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While a comfortable jog may help break a sweat and cut some calories, challenging your body to adapt to fluctuating intensities over a long distance can help improve your cardio and overall running performance in ways a steady pace may not. In other words, speed workouts can be really, really good for you.
Here, I want to share the benefits of fartlek training so you know what it is an can incorporate it into your running routines. It may help you improve your economy and performance.
What Is Fartlek Training?
Fartlek is a Swedish term for “speed play.” Swedish Olympian Gösta Holmér created the fartlek training method in the early 20th century to help cross-country runners improve their speed and endurance.
Fartlek’s translation doesn’t differ too much from what it is: a game of continuous movement at various speeds over a short or long distance. Because of its nature, a fartlek will work both your aerobic and anaerobic systems.
Your method for determining time and distance will depend on your terrain or if you are using a treadmill. Consider that “speed play” can include using a classic timer or data-tracking monitor, outdoor distance signifiers (such as telephone poles, street lights, or trees), or a song’s chorus dictating your faster pace.
In other words, it can be well-structured or totally random.
Fartlek training resembles the logic of traditional interval training yet lacks the same rigid structure and full-on breaks. Instead, fartlek blends the changing intensities associated with interval runs with creative endurance challenges in your training session.
Note: While fartlek is often associated with running, you can apply it to an elliptical, rowing machine, or biking workout. However, I will focus in this article on fartlek training as a way to diversify and get more out of your running workouts.
Fartlek vs Tempo Run vs Interval Training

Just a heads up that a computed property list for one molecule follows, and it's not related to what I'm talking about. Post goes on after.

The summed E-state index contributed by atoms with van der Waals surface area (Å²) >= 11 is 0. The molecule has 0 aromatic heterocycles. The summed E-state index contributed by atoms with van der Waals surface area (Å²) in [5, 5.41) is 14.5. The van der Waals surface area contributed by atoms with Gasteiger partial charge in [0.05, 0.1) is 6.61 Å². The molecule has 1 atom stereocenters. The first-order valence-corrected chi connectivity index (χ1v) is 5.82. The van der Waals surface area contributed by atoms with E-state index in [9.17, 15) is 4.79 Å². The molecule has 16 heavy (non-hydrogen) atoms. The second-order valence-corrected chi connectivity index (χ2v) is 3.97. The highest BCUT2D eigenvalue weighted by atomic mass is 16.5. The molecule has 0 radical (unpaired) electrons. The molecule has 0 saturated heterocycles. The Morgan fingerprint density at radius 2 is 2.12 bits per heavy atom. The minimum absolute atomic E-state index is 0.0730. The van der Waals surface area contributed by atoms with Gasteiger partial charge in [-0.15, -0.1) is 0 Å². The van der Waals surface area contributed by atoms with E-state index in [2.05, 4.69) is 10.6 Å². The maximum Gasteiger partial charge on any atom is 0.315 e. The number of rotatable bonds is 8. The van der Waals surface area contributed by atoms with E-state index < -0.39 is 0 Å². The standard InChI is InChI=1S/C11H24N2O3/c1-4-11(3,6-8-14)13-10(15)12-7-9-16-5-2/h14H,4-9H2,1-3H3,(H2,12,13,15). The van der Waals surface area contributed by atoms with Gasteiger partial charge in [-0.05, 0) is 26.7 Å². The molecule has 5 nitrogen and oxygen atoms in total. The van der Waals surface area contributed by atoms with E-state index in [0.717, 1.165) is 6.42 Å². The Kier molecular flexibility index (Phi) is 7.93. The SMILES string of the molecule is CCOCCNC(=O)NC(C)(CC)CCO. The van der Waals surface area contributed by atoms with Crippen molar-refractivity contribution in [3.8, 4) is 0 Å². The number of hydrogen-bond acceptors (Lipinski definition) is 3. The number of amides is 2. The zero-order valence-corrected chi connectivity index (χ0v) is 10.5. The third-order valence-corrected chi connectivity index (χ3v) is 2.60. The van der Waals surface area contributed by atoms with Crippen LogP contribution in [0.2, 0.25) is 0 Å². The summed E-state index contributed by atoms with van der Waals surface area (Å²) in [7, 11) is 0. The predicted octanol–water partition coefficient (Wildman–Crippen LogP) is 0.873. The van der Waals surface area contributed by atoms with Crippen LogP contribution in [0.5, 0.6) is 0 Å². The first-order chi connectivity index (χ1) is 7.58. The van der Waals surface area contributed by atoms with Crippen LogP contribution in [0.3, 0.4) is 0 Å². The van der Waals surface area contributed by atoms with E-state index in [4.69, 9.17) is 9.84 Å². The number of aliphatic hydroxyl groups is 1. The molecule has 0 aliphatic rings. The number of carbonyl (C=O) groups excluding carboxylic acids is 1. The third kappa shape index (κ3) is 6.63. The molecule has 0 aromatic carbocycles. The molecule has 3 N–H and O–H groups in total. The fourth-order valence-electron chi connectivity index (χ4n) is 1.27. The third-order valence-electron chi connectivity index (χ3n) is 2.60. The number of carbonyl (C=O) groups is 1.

Tempo runs are the most commonly practiced run, even if you have never heard the term. You start with a slow jog at a moderate warm-up pace, transition into a faster yet not full-effort running pace, and return to your warm-up speed to cool down and finish.
Tempo runs, like all running, offer an excellent workout and can help you improve your performance over time. However, suppose you retain a steady pace and familiar distance and never push yourself to exert your full power or capacity. In that case, tempo runs may begin to lack the cardio stimulation that leads to the type of fitness gains you can discover in the fartlek method.
Interval training is much more similar to the fartlek method due to the shared goal of fluctuating workout intensity. However, unlike the fartlek method, interval training includes breaks and more predictably structured training rounds. An interval run might look like 10 minutes of 30 seconds hard, 30 seconds easy. By contrast, the fartlek method is more fluid in determining how to structure your distance and speed and is distinguished by its complete lack of breaks. In a fartlek, you might do 30 seconds hard, 10 seconds easy, 1 minute hard, 20 seconds easy, and so on, with varying lengths of time.
Try This: Fartlek Workout
This fartlek workout can be applied on a running treadmill or outdoors:
- 5-minute warmup at an easy pace
- 1 minute full-intensity
- 1 minute moderate-hard
- 1 minute moderate
- 2 minutes moderate-hard
- 2 minutes moderate
- 2 minutes full-intensity
- 3 minutes moderate
- 3 minutes full-intensity
- 3 minutes moderate-hard
- 5-minutes cooldown at a moderate to easy pace
This is a 28-minute workout, however, you can continue to repeat the exercise as-is, or add rounds with extended time, or eliminate moderate-pace rounds and replace them with more high-intensity or moderate-hard rounds to increase the workout’s difficulty. Regardless, I suggest always starting and finishing with a steady warm-up and cool-down pace.
Benefits of Fartlek Training